Dugener used a quote from economist John Maynard Keynes, "Most men love money and security more, and creation and construction less, as they get older," to explain how Michigan has for decades trained its children to be employees, not employers. Michigan is a state built on command and control, he said, where a few people at the top get to have all the ideas, and everyone else has to merely implement those ideas like a good drone.

Obviously, that must change for Michigan to survive.

Read the entire article here.

Handy's Mexican Market and Deli Changes Hands, Offers Diverse Products

Two years ago, Handy´s Mexican Market and Deli changed hands. Now Daniel Pesina, the store's new owner, is changing up the merchandise, too.

According to excerpts from the article:

“We’ve changed a few things,” Pesina said. “We added merchandise and we’ve found bigger distributors with better costs for us.”

Pesina and family members bought the store from Ken Handy, who started in 1970. It was the first Mexican specialty market in Lansing.

Pesina wants keep the store’s legacy intact. “There’s always that saying,” he said. “If it’s not broke, let’s not fix it.” Over three decades, Handy’s became known as a small, family store, a great place for friendly conversation as well as homemade pork rinds. The staff will even carry groceries to your car.

Read the entire article here.

Schuler Books and Music Adds On-Demand Book Selling Capacity and Equipment

Schuler Books & Music, which has locations in Lansing and Okemos, has turned to Espresso Book Machine, a machine that can print a book as quickly as a barista can make an espresso.

According to excerpts from the article:

When University of Michigan graduate Bill Fensenheld began selling books more than 25 years ago in a dusty Ann Arbor bookstore, he had no idea that one day another UM grad, Google founder Larry Page, would give him access to millions of books to sell at his own shops.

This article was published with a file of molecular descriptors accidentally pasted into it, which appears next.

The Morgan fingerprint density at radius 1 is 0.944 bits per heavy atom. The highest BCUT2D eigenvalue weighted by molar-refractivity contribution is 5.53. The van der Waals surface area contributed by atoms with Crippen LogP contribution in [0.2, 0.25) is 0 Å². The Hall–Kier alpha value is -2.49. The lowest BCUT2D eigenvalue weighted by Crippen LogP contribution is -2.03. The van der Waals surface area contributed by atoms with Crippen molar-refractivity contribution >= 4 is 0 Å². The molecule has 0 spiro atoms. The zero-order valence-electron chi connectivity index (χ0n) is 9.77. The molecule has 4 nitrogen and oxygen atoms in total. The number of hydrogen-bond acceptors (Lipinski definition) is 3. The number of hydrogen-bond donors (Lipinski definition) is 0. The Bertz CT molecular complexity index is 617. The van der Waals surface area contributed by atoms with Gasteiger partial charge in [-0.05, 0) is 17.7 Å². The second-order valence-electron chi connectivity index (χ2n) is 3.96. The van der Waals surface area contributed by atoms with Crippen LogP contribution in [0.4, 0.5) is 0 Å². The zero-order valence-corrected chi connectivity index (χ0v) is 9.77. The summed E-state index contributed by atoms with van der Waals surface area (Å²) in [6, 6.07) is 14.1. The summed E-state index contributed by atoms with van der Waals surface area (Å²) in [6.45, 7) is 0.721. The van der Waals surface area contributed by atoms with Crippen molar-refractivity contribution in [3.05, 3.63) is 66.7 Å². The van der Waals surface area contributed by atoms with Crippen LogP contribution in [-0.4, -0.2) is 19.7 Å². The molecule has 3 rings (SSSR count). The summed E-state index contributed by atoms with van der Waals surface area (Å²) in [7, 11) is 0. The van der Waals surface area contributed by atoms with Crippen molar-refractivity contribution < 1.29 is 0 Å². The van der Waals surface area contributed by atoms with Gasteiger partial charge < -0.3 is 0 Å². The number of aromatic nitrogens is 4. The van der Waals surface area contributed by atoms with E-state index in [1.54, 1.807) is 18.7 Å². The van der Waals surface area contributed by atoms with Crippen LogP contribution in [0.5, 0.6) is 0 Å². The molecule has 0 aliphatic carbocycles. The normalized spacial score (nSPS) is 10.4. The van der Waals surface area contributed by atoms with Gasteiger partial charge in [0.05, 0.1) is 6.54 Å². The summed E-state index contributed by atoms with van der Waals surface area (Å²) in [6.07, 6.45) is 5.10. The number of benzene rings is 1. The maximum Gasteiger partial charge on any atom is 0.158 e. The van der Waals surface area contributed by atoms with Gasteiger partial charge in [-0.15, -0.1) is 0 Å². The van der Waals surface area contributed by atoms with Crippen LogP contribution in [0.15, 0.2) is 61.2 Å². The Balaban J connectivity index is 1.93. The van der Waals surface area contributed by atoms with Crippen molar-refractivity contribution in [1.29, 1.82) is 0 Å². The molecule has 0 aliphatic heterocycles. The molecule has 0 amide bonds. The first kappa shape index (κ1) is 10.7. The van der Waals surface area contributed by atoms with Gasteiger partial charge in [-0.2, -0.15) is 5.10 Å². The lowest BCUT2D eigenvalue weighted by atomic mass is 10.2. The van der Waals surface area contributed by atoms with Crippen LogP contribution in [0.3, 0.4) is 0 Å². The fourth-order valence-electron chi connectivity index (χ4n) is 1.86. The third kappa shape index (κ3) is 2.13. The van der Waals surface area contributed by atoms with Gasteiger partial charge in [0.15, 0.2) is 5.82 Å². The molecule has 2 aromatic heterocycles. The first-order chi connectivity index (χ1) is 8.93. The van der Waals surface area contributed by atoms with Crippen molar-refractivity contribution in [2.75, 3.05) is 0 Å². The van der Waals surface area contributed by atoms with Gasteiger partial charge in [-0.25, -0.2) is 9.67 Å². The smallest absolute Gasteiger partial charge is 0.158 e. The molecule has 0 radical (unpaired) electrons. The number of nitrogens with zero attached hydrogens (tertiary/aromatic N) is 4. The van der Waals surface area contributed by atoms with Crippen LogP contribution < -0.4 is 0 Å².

Schuler Books & Music, a Michigan based book retail chain started by Fensenheld and his wife, Cecile, will soon be able to offer books printed on-demand for customers in its Grand Rapids, Okemos and Lansing locations.

Espresso book machine prices range from $75,000 to $90,000, depending on speed. The only other Espresso in the state is at a University of Michigan Library.

At this point, the mini chain has purchased a single Espresso for its 28th Street store in Grand Rapids, but it will deliver on-demand books to its Okemos and Lansing stores several times a week.

Read the entire article here.

Ignite 2.0 Excites 500 Attendees At Temple Building With Ideas and Innovations

The Ignite Lansing 2.0 event was a huge success, with roughly 500 people packing the Temple Club in Old Town Lansing to toss around ideas and listen to multiple, five minute presentations.

According to excerpts from the article:

The Ignite program is a worldwide event hosted by individual communities. Lansing’s first Ignite event was in April, and program volunteers said they hope to host another event next spring.

“I think it’s a really cool opportunity, especially for start-up firms to get their ideas out there,” said international relations senior Jennifer Seager, a volunteer at Ignite Lansing. “A lot of times these ideas sit under the water because they can’t find people to fund them, or get them off the ground, because you need support.”

Before the event, Spotlight Michigan, an MSU group, hosted Eve of Ignition. It encouraged MSU students to mimic the IgniteLansing event by presenting their own projects.

Five students were selected from five student organizations to make their presentations and compete for the opportunity to start their own business.

Spotlight Michigan was born out of a James Madison College seminar last year, which since has grown to a yearlong seminar promoting entrepreneurship in Michigan.

Read the entire article here.

Everybody Reads Bookstore Looking Forward to Making Co-Op Transition

Eastside Lansing-based Everybody Reads is hoping to become a co-op within the next nine months.

According to excerpts from the article: